Microsurgical and pathological techniques as outlined already  led to long-term remission in most of DKL’s primary and recurrent pediatric CD patients. The significant difference between the number of intra-operative micro-biopsies in children vs. adults highlights the difficulties in pediatric CD with minute adenomas and the mandatory need to preserve normal pituitary function in children, yet completely remove the adenoma. The use of saline, heated locally by bipolar forceps and suction-irrigation at the adenoma bed was also a factor in improving the remission rate in invasive adenomas. The monitoring of oculomotor function intra-operatively made the use of heated saline a safe option.
The largest pediatric CD series of E. Oldfield with 200 and D.K. Lüdecke with 100 children, had remissions (including re-surgeries) >95% , . Other pediatric series with less than 50 patients , , , ,  reported cure rates ranging from 45 to 69%.
In the two DKL series combined, only 4% of patients received radiation therapy (RT) (one primary and three with recurrent, invasive tumors). In pediatric series from London, 39%  and from Mumbai, 17%  had RT after transsphenoidal surgery and many developed pituitary-deficiencies, especially GH deficiency (in up to 46%). Even when a child or adolescent is in remission without GH deficiency, it can take time to recover normal growth and bone density but body composition remains abnormal, with an increased ratio of visceral to subcutaneous fat that suggests these patients are at increased risk of metabolic syndrome .
In summary, significant improvements in non-invasive diagnosis, salivary cortisol at 2200 h and salivary cortisol in CRH testing, have been very reliable for differentiating obese from CD children. In difficult cases, DKL was the first to use bilateral CSS intra-operatively  before the advent of CSS catheters by Teramoto , . IPSS was shown to not be reliable for ACTH adenoma localization.
Routine, intraoperative direct micro-cytology proved to be essential for detecting and selectively removing minute ACTH-adenomas using specially designed Lüdecke suction-irrigation instruments and preserving normal pituitary function . Minimally invasive, unilateral, microsurgical TNS is important functionally for both the nose and pituitary. This allows for early re-surgery when ACTH and cortisol levels remain high. Including early re-operations, a 98% remission rate could be achieved and the high risk of pituitary function loss with radiotherapy could be avoided.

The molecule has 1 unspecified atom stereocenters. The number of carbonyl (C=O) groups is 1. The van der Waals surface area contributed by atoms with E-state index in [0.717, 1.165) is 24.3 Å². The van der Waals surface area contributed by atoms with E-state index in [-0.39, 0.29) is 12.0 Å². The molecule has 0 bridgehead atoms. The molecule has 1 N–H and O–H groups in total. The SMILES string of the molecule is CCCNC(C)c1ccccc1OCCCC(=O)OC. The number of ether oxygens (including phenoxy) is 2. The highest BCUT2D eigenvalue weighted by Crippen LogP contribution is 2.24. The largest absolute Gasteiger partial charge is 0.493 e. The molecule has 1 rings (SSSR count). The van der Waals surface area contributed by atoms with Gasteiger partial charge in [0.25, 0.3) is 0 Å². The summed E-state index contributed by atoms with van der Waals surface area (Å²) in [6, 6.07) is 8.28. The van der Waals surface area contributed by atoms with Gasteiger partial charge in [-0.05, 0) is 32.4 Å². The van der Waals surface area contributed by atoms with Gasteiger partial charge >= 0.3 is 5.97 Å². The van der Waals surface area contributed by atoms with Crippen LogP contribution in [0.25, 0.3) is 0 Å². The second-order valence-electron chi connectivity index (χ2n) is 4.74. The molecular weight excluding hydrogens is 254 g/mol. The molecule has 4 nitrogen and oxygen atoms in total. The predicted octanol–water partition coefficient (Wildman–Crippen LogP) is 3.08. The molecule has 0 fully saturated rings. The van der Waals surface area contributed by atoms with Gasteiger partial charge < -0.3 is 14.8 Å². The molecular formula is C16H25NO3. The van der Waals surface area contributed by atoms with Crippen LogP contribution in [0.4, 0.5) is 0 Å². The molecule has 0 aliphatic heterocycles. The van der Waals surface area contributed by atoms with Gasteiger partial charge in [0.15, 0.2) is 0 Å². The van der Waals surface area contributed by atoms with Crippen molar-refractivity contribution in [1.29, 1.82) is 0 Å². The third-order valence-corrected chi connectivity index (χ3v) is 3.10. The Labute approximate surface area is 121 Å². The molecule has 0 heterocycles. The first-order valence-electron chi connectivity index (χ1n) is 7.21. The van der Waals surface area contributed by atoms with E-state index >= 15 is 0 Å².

We thank the European pediatric endocrinologists from Berlin, Amsterdam, Leiden and Rotterdam; and from Athens to Zagreb for referring their special patients. DKL especially honors the invitations to operate in Athens by Prof. G. Chrousos; Dresden by PD Dr. med. T. Pinzer; Brandenburg by Dr. K-H. Rudolph and in Budapest by Prof. S. Czirják, who accepted DKL’s intra-operative ACTH measurements in a secondary, successful surgery.
We thank the neuroradiology team at UKE, for their expertise in MRI and the pre-operative CSS in difficult cases; the neurosurgical colleagues from Alexandria, Athens, Budapest, Dresden, Leiden, Rotterdam and Zagreb for giving DKL the possibility to operate difficult cases and recurrences in their centers using his modernized instruments, with the local neurosurgeons assisting and learning the Lüdecke technique; the OR nurses at UKE, especially Bruni Bürger, who assisted, for example, in a CSF Sella case at the International Neuroscience Institute of Prof. M. Samii in Hannover. We thank Dr. J. Flitsch for maintaining the computerized database installed by Dr. U. Knappe. Dr J. Resetic, Mrs. G. Glagla and team provided excellent technical assistance in the Neuro-Endocrine Laboratory I of DKL. Neuro-Endocrine Laboratory II was later established by the now Prof. M. Westphal at UKE who, as a Fellow with DKL, clarified the mechanism of Cushing’s disease with his refined in-vitro studies. We thank S. McInally, John Hunter Children’s Hospital, for help with the poster. This work was presented, in part, at the European Congress of Endocrinology, Lisbon, Portugal in 2017 and awarded a Poster Prize.
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About the article
Published Online: 2018-08-11
Author contributions: All the authors have accepted responsibility for the entire content of this submitted manuscript and approved submission.
Research funding: DKL received more than two decades of research funding from Deutsche Forschungsgemeinschaft=German Society of Research.
Employment or leadership: None declared.
Honorarium: None declared.
Competing interests: The funding organization(s) played no role in the study design; in the collection, analysis, and interpretation of data; in the writing of the report; or in the decision to submit the report for publication.
Citation Information: Journal of Pediatric Endocrinology and Metabolism, 20180262, ISSN (Online) 2191-0251, ISSN (Print) 0334-018X, DOI: https://doi.org/10.1515/jpem-2018-0262.
©2018 Patricia A. Crock, Dieter K. Lüdecke et al., published by De Gruyter, Berlin/Boston. This work is licensed under the Creative Commons Attribution-NonCommercial-NoDerivatives 4.0 License. BY-NC-ND 4.0